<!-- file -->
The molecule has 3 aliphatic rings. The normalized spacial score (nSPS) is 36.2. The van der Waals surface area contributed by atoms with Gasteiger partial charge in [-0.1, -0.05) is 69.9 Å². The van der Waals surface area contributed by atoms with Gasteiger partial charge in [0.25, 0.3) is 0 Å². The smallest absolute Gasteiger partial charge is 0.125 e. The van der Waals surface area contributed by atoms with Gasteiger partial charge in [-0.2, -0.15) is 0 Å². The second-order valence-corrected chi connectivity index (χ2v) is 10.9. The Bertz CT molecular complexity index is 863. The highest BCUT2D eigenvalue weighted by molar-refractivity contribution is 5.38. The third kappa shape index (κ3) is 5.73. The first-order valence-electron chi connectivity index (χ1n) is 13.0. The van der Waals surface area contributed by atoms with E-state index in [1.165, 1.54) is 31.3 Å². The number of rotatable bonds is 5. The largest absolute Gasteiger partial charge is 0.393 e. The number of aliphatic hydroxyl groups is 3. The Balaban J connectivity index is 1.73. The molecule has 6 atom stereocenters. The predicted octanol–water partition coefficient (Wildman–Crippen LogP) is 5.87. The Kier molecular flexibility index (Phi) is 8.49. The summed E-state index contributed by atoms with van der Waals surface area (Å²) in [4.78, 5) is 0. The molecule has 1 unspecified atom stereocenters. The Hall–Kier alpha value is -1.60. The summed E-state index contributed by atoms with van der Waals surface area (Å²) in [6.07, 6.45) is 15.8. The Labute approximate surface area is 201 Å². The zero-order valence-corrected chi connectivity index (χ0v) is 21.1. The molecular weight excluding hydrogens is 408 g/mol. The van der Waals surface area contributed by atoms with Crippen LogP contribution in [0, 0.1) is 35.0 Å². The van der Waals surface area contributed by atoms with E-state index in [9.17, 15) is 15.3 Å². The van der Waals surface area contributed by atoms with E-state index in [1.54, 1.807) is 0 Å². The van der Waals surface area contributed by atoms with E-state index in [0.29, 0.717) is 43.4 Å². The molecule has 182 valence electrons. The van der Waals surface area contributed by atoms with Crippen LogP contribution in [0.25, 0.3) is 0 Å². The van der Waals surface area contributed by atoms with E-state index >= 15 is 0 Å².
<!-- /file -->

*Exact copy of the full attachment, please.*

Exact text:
The molecule has 3 aliphatic rings. The normalized spacial score (nSPS) is 36.2. The van der Waals surface area contributed by atoms with Gasteiger partial charge in [-0.1, -0.05) is 69.9 Å². The van der Waals surface area contributed by atoms with Gasteiger partial charge in [0.25, 0.3) is 0 Å². The smallest absolute Gasteiger partial charge is 0.125 e. The van der Waals surface area contributed by atoms with Gasteiger partial charge in [-0.2, -0.15) is 0 Å². The second-order valence-corrected chi connectivity index (χ2v) is 10.9. The Bertz CT molecular complexity index is 863. The highest BCUT2D eigenvalue weighted by molar-refractivity contribution is 5.38. The third kappa shape index (κ3) is 5.73. The first-order valence-electron chi connectivity index (χ1n) is 13.0. The van der Waals surface area contributed by atoms with E-state index in [1.165, 1.54) is 31.3 Å². The number of rotatable bonds is 5. The largest absolute Gasteiger partial charge is 0.393 e. The number of aliphatic hydroxyl groups is 3. The Balaban J connectivity index is 1.73. The molecule has 6 atom stereocenters. The predicted octanol–water partition coefficient (Wildman–Crippen LogP) is 5.87. The Kier molecular flexibility index (Phi) is 8.49. The summed E-state index contributed by atoms with van der Waals surface area (Å²) in [4.78, 5) is 0. The molecule has 1 unspecified atom stereocenters. The Hall–Kier alpha value is -1.60. The summed E-state index contributed by atoms with van der Waals surface area (Å²) in [6.07, 6.45) is 15.8. The Labute approximate surface area is 201 Å². The zero-order valence-corrected chi connectivity index (χ0v) is 21.1. The molecular weight excluding hydrogens is 408 g/mol. The van der Waals surface area contributed by atoms with Crippen LogP contribution in [0, 0.1) is 35.0 Å². The van der Waals surface area contributed by atoms with E-state index in [9.17, 15) is 15.3 Å². The van der Waals surface area contributed by atoms with E-state index in [1.54, 1.807) is 0 Å². The van der Waals surface area contributed by atoms with E-state index in [0.29, 0.717) is 43.4 Å². The molecule has 182 valence electrons. The van der Waals surface area contributed by atoms with Crippen LogP contribution in [0.25, 0.3) is 0 Å². The van der Waals surface area contributed by atoms with E-state index >= 15 is 0 Å².